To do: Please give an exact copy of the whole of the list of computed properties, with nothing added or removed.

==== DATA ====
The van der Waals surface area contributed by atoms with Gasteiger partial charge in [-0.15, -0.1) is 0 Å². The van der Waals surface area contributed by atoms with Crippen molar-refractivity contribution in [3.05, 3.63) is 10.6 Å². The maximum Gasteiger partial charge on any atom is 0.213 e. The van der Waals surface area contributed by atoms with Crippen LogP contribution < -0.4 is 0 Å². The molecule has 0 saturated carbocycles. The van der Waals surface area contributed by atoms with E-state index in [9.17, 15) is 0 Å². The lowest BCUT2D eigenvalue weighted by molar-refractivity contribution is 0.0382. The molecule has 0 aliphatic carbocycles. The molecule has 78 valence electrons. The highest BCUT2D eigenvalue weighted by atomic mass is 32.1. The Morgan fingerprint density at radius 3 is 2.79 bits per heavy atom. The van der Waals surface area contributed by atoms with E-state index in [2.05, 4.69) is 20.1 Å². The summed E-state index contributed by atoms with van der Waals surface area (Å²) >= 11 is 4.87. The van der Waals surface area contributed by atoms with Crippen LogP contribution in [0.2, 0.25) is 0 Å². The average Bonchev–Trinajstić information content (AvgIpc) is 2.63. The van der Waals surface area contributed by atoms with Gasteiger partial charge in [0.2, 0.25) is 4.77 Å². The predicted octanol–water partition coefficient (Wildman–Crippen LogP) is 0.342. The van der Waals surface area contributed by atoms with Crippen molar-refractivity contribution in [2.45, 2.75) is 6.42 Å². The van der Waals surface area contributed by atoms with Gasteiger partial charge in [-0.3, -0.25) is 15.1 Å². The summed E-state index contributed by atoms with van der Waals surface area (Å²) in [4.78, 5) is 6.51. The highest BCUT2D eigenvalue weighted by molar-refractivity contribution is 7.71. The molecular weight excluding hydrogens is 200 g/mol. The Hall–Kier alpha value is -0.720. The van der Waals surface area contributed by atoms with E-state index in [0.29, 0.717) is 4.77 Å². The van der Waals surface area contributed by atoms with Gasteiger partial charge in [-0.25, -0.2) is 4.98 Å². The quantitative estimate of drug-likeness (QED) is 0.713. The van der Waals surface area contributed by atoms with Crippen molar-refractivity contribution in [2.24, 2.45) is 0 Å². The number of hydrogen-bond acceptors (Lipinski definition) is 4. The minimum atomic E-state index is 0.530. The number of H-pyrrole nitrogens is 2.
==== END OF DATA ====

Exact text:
The van der Waals surface area contributed by atoms with Gasteiger partial charge in [-0.15, -0.1) is 0 Å². The van der Waals surface area contributed by atoms with Crippen molar-refractivity contribution in [3.05, 3.63) is 10.6 Å². The maximum Gasteiger partial charge on any atom is 0.213 e. The van der Waals surface area contributed by atoms with Crippen LogP contribution < -0.4 is 0 Å². The molecule has 0 saturated carbocycles. The van der Waals surface area contributed by atoms with E-state index in [9.17, 15) is 0 Å². The lowest BCUT2D eigenvalue weighted by molar-refractivity contribution is 0.0382. The molecule has 0 aliphatic carbocycles. The molecule has 78 valence electrons. The highest BCUT2D eigenvalue weighted by atomic mass is 32.1. The Morgan fingerprint density at radius 3 is 2.79 bits per heavy atom. The van der Waals surface area contributed by atoms with E-state index in [2.05, 4.69) is 20.1 Å². The summed E-state index contributed by atoms with van der Waals surface area (Å²) >= 11 is 4.87. The van der Waals surface area contributed by atoms with Crippen LogP contribution in [0.2, 0.25) is 0 Å². The average Bonchev–Trinajstić information content (AvgIpc) is 2.63. The van der Waals surface area contributed by atoms with Gasteiger partial charge in [0.2, 0.25) is 4.77 Å². The predicted octanol–water partition coefficient (Wildman–Crippen LogP) is 0.342. The van der Waals surface area contributed by atoms with Crippen molar-refractivity contribution in [2.45, 2.75) is 6.42 Å². The van der Waals surface area contributed by atoms with Gasteiger partial charge in [-0.3, -0.25) is 15.1 Å². The summed E-state index contributed by atoms with van der Waals surface area (Å²) in [4.78, 5) is 6.51. The highest BCUT2D eigenvalue weighted by molar-refractivity contribution is 7.71. The molecular weight excluding hydrogens is 200 g/mol. The Hall–Kier alpha value is -0.720. The van der Waals surface area contributed by atoms with E-state index in [0.29, 0.717) is 4.77 Å². The van der Waals surface area contributed by atoms with Gasteiger partial charge in [-0.25, -0.2) is 4.98 Å². The quantitative estimate of drug-likeness (QED) is 0.713. The van der Waals surface area contributed by atoms with Crippen molar-refractivity contribution in [2.24, 2.45) is 0 Å². The number of hydrogen-bond acceptors (Lipinski definition) is 4. The minimum atomic E-state index is 0.530. The number of H-pyrrole nitrogens is 2.